It’s also important to know whether your potential investment matches your appetite for risk and your broader goals. Your ‘time horizon’—which is the length of time you plan to invest your money for—can factor into your risk appetite. If you have a longer time horizon and a higher appetite for risk, you might decide to go with something that could be considered a higher risk investment. If you’re planning to invest for a shorter period and have less time to ride the ups and downs of the market, you may choose something lower-risk. At the end of the day, it’s all about what you’re comfortable with!

Keep it consistent and make it habitual

A habit is an action that is played out the same every time you do it. For example, you probably wash and fold your clothes the same way each week, and you probably like to eat dinner at a specific time each day. It can be really helpful to turn your money and investing goals into habits, investing a specific amount regularly rather than one offs when you have extra time or money.  For instance, you might set up a routine day and time that you sit down and go through and pay your bills. When you’re starting out investing, you might want to keep it as consistent as possible - the amount you invest, the day you invest on, and the time you take to place your investments.


There’s an investment strategy called dollar-cost averaging that speaks to this. Essentially, it’s based on investing the same amount on a regular basis, regardless of what the price is. It’s a common strategy used to invest consistently and average out the short-term ups and downs of the share market over time.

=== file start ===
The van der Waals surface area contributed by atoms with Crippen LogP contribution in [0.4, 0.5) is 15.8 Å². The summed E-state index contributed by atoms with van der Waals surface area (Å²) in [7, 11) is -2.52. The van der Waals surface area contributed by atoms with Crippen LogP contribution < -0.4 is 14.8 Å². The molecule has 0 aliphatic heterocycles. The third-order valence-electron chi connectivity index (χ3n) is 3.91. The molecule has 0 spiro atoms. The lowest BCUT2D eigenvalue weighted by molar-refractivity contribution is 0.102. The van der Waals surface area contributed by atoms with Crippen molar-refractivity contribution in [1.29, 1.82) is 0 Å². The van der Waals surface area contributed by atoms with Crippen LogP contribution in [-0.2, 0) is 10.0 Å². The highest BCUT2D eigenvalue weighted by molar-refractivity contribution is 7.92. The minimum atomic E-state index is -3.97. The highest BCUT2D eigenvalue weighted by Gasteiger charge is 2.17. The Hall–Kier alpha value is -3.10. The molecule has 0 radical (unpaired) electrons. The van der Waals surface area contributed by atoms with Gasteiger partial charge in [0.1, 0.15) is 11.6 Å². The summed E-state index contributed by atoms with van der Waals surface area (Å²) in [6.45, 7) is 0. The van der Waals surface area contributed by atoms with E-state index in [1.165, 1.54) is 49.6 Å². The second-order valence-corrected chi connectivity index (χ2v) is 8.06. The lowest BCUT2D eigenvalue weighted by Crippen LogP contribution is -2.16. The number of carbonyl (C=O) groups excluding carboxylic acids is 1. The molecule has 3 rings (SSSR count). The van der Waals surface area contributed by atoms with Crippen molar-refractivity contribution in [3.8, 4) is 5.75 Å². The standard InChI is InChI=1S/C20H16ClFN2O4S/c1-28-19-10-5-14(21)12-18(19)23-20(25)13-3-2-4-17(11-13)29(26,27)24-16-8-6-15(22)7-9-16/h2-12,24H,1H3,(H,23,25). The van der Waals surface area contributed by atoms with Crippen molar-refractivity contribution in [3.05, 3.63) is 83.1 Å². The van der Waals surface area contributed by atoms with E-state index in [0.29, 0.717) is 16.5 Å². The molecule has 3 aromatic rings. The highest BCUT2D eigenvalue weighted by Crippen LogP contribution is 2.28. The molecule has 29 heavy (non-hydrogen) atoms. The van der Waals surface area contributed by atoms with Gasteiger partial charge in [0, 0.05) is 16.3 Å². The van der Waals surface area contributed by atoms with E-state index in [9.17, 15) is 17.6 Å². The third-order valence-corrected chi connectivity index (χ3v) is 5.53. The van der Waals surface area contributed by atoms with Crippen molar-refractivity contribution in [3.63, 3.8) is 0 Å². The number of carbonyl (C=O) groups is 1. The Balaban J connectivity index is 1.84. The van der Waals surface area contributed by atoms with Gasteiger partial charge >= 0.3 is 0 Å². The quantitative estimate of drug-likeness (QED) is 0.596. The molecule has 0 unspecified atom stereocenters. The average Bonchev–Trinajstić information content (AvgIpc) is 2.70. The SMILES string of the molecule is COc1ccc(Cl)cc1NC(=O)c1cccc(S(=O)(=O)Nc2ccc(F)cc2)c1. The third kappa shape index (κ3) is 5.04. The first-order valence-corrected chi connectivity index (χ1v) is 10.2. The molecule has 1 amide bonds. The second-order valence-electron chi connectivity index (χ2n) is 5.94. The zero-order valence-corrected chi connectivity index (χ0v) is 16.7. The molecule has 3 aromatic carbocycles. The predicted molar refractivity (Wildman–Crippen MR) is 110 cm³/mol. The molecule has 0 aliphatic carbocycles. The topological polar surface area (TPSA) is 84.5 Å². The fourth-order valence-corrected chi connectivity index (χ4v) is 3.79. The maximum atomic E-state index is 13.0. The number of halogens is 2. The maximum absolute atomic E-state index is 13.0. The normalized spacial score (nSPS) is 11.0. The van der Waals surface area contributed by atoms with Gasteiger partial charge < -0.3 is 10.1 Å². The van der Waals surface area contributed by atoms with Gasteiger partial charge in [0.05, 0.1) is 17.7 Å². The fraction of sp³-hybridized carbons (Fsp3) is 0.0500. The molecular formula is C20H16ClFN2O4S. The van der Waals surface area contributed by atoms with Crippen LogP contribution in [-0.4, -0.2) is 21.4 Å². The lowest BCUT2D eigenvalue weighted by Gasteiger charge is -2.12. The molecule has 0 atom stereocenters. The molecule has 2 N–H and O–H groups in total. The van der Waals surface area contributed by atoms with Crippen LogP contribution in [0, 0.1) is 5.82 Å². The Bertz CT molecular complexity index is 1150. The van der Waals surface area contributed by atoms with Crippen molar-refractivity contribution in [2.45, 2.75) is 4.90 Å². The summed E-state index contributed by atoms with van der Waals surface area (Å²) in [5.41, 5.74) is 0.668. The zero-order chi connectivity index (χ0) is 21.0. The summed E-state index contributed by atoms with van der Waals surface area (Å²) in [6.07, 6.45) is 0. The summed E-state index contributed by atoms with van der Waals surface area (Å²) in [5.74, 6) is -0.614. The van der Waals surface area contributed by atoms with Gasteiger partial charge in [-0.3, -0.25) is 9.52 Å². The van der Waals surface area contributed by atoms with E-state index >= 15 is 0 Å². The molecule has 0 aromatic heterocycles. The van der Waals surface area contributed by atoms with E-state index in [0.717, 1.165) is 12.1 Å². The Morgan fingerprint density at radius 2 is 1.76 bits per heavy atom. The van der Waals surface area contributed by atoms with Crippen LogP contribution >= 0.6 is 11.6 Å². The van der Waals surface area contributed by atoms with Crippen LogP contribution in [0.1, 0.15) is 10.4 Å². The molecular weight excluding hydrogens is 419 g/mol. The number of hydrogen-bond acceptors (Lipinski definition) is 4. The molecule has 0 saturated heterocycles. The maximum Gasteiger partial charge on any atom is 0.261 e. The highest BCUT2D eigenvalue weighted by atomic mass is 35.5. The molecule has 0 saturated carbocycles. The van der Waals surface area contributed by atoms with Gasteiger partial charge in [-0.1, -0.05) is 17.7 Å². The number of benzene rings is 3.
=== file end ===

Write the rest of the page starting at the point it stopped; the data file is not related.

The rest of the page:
In saying this, it’s also super important to check in on your investments and listen to your gut. If your investments aren’t on track, it might be a time to re-think your goals rather than continuing with a strategy that’s not working for you. Don’t be afraid of switching up your strategy.


Save up an emergency fund 

As part of your budget, factoring in unexpected expenses is a good way to prevent setbacks in your financial goals. How do you know if you need one? Well, if your car broke down, or you smashed your phone, would you have the money for repairs on hand? Or would you need to cash out some investments? If you need to dip into your investments, it may be worth setting up an emergency fund to provide some cash relief for that ‘rainy day’. 


Give it a go! 

We often hear that the best time to start investing was 10 years ago, and the second-best time is now. That can apply to all good money habits. If you feel ready to make some changes in your relationship with money and dive into the world of investing, there are heaps of resources to help you get started. You’ll learn loads along the way.


Ok, now for the legal bit

All investing involves risk. There is no guarantee you will make money, and no guarantee that you won’t lose the money you start with. Sharesies does not provide personalised advice or recommendations. Any information we provide is general only and current at the time written. Finally, you should consider seeking independent legal, financial, taxation or other advice when considering whether an investment is appropriate for your objectives, financial situation or needs.

*Brooke Roberts is a sub-authorised representative of Sanlam Private Wealth. Sharesies AU Pty Limited is a Corporate Authorised Representative of Sanlam Private Wealth  (AFSL no: 337927).